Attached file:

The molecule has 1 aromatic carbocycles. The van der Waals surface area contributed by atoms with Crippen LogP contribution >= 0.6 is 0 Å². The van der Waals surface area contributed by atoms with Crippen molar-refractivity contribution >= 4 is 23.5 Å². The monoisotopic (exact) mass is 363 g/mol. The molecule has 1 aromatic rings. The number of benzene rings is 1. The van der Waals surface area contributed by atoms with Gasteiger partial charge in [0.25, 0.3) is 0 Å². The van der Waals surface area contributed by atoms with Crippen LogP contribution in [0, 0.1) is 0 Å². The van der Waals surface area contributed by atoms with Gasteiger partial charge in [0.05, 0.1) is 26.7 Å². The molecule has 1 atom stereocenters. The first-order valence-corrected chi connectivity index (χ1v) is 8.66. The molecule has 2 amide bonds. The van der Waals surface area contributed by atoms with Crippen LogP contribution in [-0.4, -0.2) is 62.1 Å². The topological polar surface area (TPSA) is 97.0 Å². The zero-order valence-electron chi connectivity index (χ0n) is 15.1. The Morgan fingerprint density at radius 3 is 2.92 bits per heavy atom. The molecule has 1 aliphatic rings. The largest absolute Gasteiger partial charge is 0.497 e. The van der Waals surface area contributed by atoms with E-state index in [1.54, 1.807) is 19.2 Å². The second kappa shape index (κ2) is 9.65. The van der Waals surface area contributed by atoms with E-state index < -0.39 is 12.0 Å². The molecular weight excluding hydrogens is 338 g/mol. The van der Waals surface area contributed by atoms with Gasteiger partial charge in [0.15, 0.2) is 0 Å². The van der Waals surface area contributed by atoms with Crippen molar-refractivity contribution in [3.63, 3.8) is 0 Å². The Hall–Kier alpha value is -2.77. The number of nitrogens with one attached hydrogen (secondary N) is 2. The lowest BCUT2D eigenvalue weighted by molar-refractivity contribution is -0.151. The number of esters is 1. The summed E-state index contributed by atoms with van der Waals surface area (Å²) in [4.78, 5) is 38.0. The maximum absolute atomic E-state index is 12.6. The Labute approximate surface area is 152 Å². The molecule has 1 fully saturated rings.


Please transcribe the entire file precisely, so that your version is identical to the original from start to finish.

The molecule has 1 aromatic carbocycles. The van der Waals surface area contributed by atoms with Crippen LogP contribution >= 0.6 is 0 Å². The van der Waals surface area contributed by atoms with Crippen molar-refractivity contribution >= 4 is 23.5 Å². The monoisotopic (exact) mass is 363 g/mol. The molecule has 1 aromatic rings. The number of benzene rings is 1. The van der Waals surface area contributed by atoms with Gasteiger partial charge in [0.25, 0.3) is 0 Å². The van der Waals surface area contributed by atoms with Crippen LogP contribution in [0, 0.1) is 0 Å². The van der Waals surface area contributed by atoms with Gasteiger partial charge in [0.05, 0.1) is 26.7 Å². The molecule has 1 atom stereocenters. The first-order valence-corrected chi connectivity index (χ1v) is 8.66. The molecule has 2 amide bonds. The van der Waals surface area contributed by atoms with Crippen LogP contribution in [-0.4, -0.2) is 62.1 Å². The topological polar surface area (TPSA) is 97.0 Å². The zero-order valence-electron chi connectivity index (χ0n) is 15.1. The Morgan fingerprint density at radius 3 is 2.92 bits per heavy atom. The molecule has 1 aliphatic rings. The largest absolute Gasteiger partial charge is 0.497 e. The van der Waals surface area contributed by atoms with E-state index in [1.54, 1.807) is 19.2 Å². The second kappa shape index (κ2) is 9.65. The van der Waals surface area contributed by atoms with E-state index < -0.39 is 12.0 Å². The molecular weight excluding hydrogens is 338 g/mol. The van der Waals surface area contributed by atoms with Gasteiger partial charge in [0.15, 0.2) is 0 Å². The van der Waals surface area contributed by atoms with Crippen molar-refractivity contribution in [3.63, 3.8) is 0 Å². The Hall–Kier alpha value is -2.77. The number of nitrogens with one attached hydrogen (secondary N) is 2. The lowest BCUT2D eigenvalue weighted by molar-refractivity contribution is -0.151. The number of esters is 1. The summed E-state index contributed by atoms with van der Waals surface area (Å²) in [4.78, 5) is 38.0. The maximum absolute atomic E-state index is 12.6. The Labute approximate surface area is 152 Å². The molecule has 1 fully saturated rings.